How to Invest

If you have even a little money saved up, investing it can help it grow. In fact, if you invest effectively enough, you could eventually live off the earnings and interest from your investments. Start with safer investments, such as bonds, mutual funds, and retirement accounts, while you’re still learning the market. When you’ve built up enough money, you can move on to riskier investments, such as real estate or commodities, that have higher potential returns.


Starting with Safe Investments

Open a money market account. Money market accounts are savings accounts that typically require a higher minimum balance, but pay a much higher interest rate. Often, this rate is in line with the current market interest rates.[1]

Your money is typically fairly accessible, although the bank may place limits on how much you can withdraw and how often. A money market account shouldn’t be used for your emergency fund.

If you have an existing relationship with a bank, that may be a good place to open a money market account. However, you might also want to shop around for the best interest rate and minimum deposit requirements that meet your needs and your budget.

Many credit card companies, such as Capital One and Discover, also offer money market accounts that you can start online.


Hedge your investments with a certificate of deposit (CD) account. A CD holds a set amount of your money for a set period of time. During that period of time, you can’t access your money. At the end of the time period, you get your money back plus interest.[2]

CDs are considered one of the safest options for saving and investing. The longer the term of the CD, the higher the interest rate typically will be.

All FDIC-insured banks offer CDs with different terms and minimum deposits, so you can easily find one that suits your needs.

Some online banks, such as Ally, offer CDs with no minimum deposit requirement.[3]

When you open a CD account, read your disclosure statement carefully. Make sure you understand the interest rate, whether it is fixed or variable, and when the bank pays interest. Check the maturity date, and evaluate any penalties for early withdrawal.


Pick stocks in companies and sectors you understand. As a beginning investor, you don’t need a broker to start investing in the stock market. You can use a dividend reinvestment plan (DRIP) or direct stock purchase plan (DSPP) to bypass broker fees and commissions and purchase stock directly from the company.[4]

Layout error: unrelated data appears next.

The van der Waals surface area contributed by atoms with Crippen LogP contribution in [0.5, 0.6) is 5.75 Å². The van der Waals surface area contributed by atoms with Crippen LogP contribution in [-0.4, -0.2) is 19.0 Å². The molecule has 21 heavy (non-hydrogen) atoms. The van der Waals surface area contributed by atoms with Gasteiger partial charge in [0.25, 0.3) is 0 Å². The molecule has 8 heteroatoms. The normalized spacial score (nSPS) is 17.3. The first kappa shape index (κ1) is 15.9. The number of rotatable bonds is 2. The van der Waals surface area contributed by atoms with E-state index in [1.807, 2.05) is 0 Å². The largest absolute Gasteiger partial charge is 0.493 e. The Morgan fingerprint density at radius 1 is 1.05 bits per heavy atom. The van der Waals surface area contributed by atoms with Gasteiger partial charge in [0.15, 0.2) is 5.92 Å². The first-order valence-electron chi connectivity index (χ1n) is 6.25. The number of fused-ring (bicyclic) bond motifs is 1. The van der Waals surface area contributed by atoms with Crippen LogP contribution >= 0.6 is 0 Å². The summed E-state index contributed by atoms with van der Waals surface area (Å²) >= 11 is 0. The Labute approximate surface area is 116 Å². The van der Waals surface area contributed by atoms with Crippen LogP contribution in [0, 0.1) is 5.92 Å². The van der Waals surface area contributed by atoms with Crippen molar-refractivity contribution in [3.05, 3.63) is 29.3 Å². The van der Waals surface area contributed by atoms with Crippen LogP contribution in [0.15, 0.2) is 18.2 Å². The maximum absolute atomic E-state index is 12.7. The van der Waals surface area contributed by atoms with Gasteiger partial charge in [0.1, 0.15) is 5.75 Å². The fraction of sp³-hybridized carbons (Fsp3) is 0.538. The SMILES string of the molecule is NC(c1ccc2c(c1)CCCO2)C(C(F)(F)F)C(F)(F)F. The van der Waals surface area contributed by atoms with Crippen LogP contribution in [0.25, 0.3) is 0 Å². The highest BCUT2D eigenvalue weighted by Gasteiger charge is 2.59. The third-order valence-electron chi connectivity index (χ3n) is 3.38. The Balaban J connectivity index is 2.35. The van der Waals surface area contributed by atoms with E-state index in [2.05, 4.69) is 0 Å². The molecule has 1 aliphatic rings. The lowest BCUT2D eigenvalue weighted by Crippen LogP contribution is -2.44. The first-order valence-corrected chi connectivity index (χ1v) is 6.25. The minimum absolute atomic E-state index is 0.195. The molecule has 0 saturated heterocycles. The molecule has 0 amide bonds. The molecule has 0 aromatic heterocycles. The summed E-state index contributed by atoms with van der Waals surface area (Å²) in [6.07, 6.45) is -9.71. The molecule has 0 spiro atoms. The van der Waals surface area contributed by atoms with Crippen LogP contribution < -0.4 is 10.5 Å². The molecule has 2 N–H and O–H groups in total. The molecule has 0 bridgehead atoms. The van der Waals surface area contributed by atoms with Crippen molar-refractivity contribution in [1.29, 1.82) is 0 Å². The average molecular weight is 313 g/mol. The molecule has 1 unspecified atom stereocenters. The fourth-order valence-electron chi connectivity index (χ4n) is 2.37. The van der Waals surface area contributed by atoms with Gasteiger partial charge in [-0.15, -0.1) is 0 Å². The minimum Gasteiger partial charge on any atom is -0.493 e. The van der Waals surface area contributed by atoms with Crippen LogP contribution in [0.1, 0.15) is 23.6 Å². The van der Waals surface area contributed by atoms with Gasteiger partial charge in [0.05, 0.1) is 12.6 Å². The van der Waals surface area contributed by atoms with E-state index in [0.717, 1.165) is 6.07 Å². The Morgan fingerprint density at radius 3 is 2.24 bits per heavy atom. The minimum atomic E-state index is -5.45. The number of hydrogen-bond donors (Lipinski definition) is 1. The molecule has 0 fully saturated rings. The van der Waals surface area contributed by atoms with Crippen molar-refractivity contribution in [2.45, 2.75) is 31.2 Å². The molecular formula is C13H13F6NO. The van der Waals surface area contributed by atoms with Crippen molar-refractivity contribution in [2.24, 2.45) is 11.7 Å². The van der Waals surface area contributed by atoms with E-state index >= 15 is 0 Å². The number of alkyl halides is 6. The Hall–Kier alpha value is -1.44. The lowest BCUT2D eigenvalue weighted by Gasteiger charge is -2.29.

As a beginner, you can start investing small amounts, even as little as $20 or $30 a month, using these direct plans. There is a list of companies that offer direct investing with no fees at

If you buy into companies that you already know and understand, your research will be fairly easy. You can recognize when the company is doing well, and you can tell what trends are going to work in the company’s favor.


Diversify your portfolio with a mutual fund. Mutual funds are a collection of stocks, bonds, or commodities that are bundled together and managed by a registered investment advisor. Because of their inherent diversification, they have a low risk and are appropriate for long-term investment.[5]

In some cases, you may be able to buy shares directly from the fund. However, typically you’ll go through a broker or financial advisor to buy shares in a mutual fund.

Mutual funds are a relatively inexpensive way to diversify your portfolio when you’re just starting out. You can get mutual fund shares far more cheaply than what you would pay for a piece of all the assets in the fund.



Open a retirement account. Retirement accounts allow you a tax-free way to save for retirement. The most common options are the 401(k) and the IRA. A 401(k) is set up through your employer, while you open an IRA individually.[6]

Many employers match your contributions to your 401(k), up to a certain amount. Aim to always contribute at least as much to your 401(k) as your employer will match, so you don’t miss out on that free money.

With a traditional IRA, you can contribute up to $5,500 yearly tax-free. You’ll pay taxes when you withdraw money during retirement. You also have the option of a Roth IRA, which is not tax-free at the time you contribute. However, retirement withdrawals from a Roth IRA are tax free.

All IRAs generate compound interest, which means the interest your money earns is re-invested into your account, generating still more interest. For example, if you make a one-time contribution of $5,000 to a Roth IRA when you are 20 years old, your account will be worth $160,000 when you retire at age 65 (assuming an 8 percent return) without you having to lift a finger.

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